When the railroad arrived -- replacing steamboats operating on the Sabine -- it was ripe for the cotton and timber businesses for years and years, then cattle and dairy/poultry farms, and the oil and gas industry was as influential there as in many parts of East Texas and North Louisiana.
      The plywood plant operated by Georgia Pacific was the town's largest employer, and it was an economic blow when it closed in 2007. However, that was offset a couple of years later by the revenues from the Haynesville Shale formation.
      "We're like a lot of towns this size," says John Russell, the branch manager/vice-president of Community Bank, "we're fighting a battle every day economically to keep things going."
      But his bank is undergoing renovation -- about the liveliest action in downtown right now -- and funding is in place for the long-awaited replacement of the U.S. 84 bridge and eventually there will be two two-lane, one-way roads in downtown.
      Logansport going big-time.
      Although it wasn't as lucrative in Logansport as in other parts of DeSoto Parish, and the money has slowed considerably, the Haynesville Shale helped pay -- in full, without debt -- for the Dennis Freeman Memorial River Park, the riverfront site everyone is proud of; the new $2.3 million parish library branch (opened in 2011); buildings at 11 of the parish's 12 schools; and artificial-turf fields at the three high school stadiums, including Logansport. That last item, though, was the source of much debate.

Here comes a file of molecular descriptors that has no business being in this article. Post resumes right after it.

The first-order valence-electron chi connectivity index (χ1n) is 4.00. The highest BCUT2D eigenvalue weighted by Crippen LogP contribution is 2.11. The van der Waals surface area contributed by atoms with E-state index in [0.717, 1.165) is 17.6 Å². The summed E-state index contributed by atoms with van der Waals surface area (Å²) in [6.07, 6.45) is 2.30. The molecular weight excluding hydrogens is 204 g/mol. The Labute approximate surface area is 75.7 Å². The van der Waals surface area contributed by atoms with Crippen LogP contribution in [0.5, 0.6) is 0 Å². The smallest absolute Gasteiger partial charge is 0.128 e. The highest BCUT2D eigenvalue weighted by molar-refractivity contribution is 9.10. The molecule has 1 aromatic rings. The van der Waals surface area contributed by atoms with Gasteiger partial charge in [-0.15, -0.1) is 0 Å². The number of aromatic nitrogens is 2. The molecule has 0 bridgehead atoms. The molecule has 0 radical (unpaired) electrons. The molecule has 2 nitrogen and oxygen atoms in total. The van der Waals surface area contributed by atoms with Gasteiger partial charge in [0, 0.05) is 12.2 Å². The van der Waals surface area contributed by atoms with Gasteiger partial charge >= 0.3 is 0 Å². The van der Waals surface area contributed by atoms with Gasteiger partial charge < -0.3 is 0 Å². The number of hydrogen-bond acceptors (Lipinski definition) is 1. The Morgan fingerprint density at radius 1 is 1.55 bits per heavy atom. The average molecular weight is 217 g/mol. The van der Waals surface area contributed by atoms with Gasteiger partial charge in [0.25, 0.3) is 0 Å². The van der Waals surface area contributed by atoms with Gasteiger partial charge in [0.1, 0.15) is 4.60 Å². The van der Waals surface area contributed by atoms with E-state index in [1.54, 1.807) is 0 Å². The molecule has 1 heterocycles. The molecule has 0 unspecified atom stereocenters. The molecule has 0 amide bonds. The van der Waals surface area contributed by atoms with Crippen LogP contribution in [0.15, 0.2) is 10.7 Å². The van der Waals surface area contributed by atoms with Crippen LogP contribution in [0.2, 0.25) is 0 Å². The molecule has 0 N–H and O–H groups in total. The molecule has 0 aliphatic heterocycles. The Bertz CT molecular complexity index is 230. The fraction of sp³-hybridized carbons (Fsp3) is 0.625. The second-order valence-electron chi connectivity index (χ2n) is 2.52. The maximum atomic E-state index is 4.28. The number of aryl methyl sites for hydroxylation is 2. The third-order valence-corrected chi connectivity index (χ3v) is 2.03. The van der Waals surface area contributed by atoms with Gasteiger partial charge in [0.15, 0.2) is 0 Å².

That stadium isn't the one where Kenneth Harvey played, but when the time came for a monument to honor him, it was the right location.
     The talk is that the most traumatic events in Logansport over our lifetime were the G-P plant closing, the burning of the old Logansport High School in 1991 (arson was suspected, and everything burned down except the gymnasium), and the Kenneth Harvey injury of Nov. 13, 1964.
      The past couple of generations of kids at Logansport High -- the new building on Highway 5 opened in 1992; the stadium came later -- might not know who Kenneth Harvey is, but they can walk over to the stadium and see the monument.